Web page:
Faculty Blog Posts

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  • Senior School
Discussing Financial Aid

By Lucas Frankel, College Counselor 

There can be some anxiety when discussing finances in regards to college. It’s a personal subject that is typically not discussed outside of the household. As college counselors, our primary goal is to support students and families through the complete process, and this includes financial aid. If parents predict that the sticker price of a college out of reach, they will want some guidance. Most families are happy to share their financial situation – it may be uncomfortable, but they know it is an essential part of the college process and want to remove any potential obstacles.  

Ask Questions Early

The prospect of paying full price for college should eclipse the initial fear of discussing a difficult subject like money. College counselors have families’ best interests at heart, and we want to ensure we help in every way possible – this includes financial aid. The money conversation is a shot in the arm, but an ounce of prevention is worth a pound of cure. Even if you’re unsure if you qualify for need-based financial aid, talk to your counselor early.

Review Sample Packages

It’s always a victory when a student receives an acceptance letter, but it can be confusing and frustrating to get the estimated financial aid package that comes along with it. Therefore, it’s worthwhile to review examples of financial aid so that families can easily break down what they’re reading. Unfortunately there is no standardization to financial aid, so packages and details can differ greatly from school to school. But the lingo and information remains generally the same, and families will want the ability to compare apples to apples when reviewing their options.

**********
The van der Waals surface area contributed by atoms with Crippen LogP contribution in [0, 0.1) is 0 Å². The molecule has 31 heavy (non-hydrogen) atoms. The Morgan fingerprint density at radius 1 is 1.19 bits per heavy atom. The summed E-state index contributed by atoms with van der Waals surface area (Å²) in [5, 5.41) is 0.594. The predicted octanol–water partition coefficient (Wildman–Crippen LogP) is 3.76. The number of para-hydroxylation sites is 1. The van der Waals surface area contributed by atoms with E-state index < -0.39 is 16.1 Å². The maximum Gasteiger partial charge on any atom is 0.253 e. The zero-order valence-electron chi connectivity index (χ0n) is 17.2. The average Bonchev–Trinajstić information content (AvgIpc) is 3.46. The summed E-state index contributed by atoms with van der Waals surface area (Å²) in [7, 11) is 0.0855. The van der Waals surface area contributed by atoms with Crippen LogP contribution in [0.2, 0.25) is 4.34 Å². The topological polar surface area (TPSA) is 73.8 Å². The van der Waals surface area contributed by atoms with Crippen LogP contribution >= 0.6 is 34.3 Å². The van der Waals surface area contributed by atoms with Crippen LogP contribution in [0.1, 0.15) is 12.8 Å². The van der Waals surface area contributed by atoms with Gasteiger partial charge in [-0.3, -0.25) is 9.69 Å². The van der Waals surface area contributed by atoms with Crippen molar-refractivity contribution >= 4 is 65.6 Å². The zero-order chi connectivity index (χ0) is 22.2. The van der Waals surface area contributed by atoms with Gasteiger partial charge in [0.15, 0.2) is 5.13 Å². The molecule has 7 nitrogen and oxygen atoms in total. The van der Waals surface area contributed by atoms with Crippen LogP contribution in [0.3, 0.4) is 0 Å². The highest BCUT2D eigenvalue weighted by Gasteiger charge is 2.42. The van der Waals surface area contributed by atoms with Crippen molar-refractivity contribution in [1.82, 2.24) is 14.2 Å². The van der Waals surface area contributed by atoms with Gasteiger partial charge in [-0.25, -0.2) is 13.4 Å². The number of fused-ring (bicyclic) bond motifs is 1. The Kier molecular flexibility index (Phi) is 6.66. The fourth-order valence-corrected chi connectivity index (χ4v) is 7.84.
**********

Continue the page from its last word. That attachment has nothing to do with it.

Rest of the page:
The ”Magic Number”

A good exercise for the family may be to ascertain their “magic number” – this is the annual amount that they are able to spend on their child’s education. It’s healthy for the parents to have a solid idea of what they feel comfortable paying for college. The Net Price Calculator is a good tool (available on college websites) that can help predict how much need-based aid the school is able to provide for that student. This “magic number” can affect the college process entirely, so it’s important to have these conversations early. Finances won’t be the primary factor in creating a student’s college list, but they need to be carefully taken into account.

When students and families take the necessary steps to open up communication it provides counselors with the information to provide the best support. Although these conversations may seem challenging it gives students the best chance at success, and that’s our primary goal!